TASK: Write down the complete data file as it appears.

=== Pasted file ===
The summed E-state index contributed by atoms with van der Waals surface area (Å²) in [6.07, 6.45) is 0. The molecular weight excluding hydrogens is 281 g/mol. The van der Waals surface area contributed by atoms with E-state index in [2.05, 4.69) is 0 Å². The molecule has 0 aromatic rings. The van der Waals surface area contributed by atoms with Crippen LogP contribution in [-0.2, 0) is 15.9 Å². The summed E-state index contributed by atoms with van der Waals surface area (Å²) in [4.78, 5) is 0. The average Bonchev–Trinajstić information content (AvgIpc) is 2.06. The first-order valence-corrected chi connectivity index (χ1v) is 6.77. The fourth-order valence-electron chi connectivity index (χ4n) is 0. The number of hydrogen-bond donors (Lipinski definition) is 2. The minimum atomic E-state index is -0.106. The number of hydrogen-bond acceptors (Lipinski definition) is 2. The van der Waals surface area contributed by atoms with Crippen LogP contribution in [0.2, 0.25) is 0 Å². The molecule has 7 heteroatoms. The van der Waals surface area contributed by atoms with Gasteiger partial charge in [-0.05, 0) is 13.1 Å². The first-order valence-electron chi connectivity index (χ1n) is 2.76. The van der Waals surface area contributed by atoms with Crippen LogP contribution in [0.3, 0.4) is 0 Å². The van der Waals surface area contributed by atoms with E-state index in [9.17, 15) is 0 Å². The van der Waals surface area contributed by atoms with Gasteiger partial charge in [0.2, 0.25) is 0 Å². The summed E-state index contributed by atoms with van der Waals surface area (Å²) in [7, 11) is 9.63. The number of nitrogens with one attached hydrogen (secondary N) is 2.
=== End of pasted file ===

The summed E-state index contributed by atoms with van der Waals surface area (Å²) in [6.07, 6.45) is 0. The molecular weight excluding hydrogens is 281 g/mol. The van der Waals surface area contributed by atoms with E-state index in [2.05, 4.69) is 0 Å². The molecule has 0 aromatic rings. The van der Waals surface area contributed by atoms with Crippen LogP contribution in [-0.2, 0) is 15.9 Å². The summed E-state index contributed by atoms with van der Waals surface area (Å²) in [4.78, 5) is 0. The average Bonchev–Trinajstić information content (AvgIpc) is 2.06. The first-order valence-corrected chi connectivity index (χ1v) is 6.77. The fourth-order valence-electron chi connectivity index (χ4n) is 0. The number of hydrogen-bond donors (Lipinski definition) is 2. The minimum atomic E-state index is -0.106. The number of hydrogen-bond acceptors (Lipinski definition) is 2. The van der Waals surface area contributed by atoms with Crippen LogP contribution in [0.2, 0.25) is 0 Å². The molecule has 7 heteroatoms. The van der Waals surface area contributed by atoms with Gasteiger partial charge in [-0.05, 0) is 13.1 Å². The first-order valence-electron chi connectivity index (χ1n) is 2.76. The van der Waals surface area contributed by atoms with Crippen LogP contribution in [0.3, 0.4) is 0 Å². The van der Waals surface area contributed by atoms with E-state index in [9.17, 15) is 0 Å². The van der Waals surface area contributed by atoms with Gasteiger partial charge in [0.2, 0.25) is 0 Å². The summed E-state index contributed by atoms with van der Waals surface area (Å²) in [7, 11) is 9.63. The number of nitrogens with one attached hydrogen (secondary N) is 2.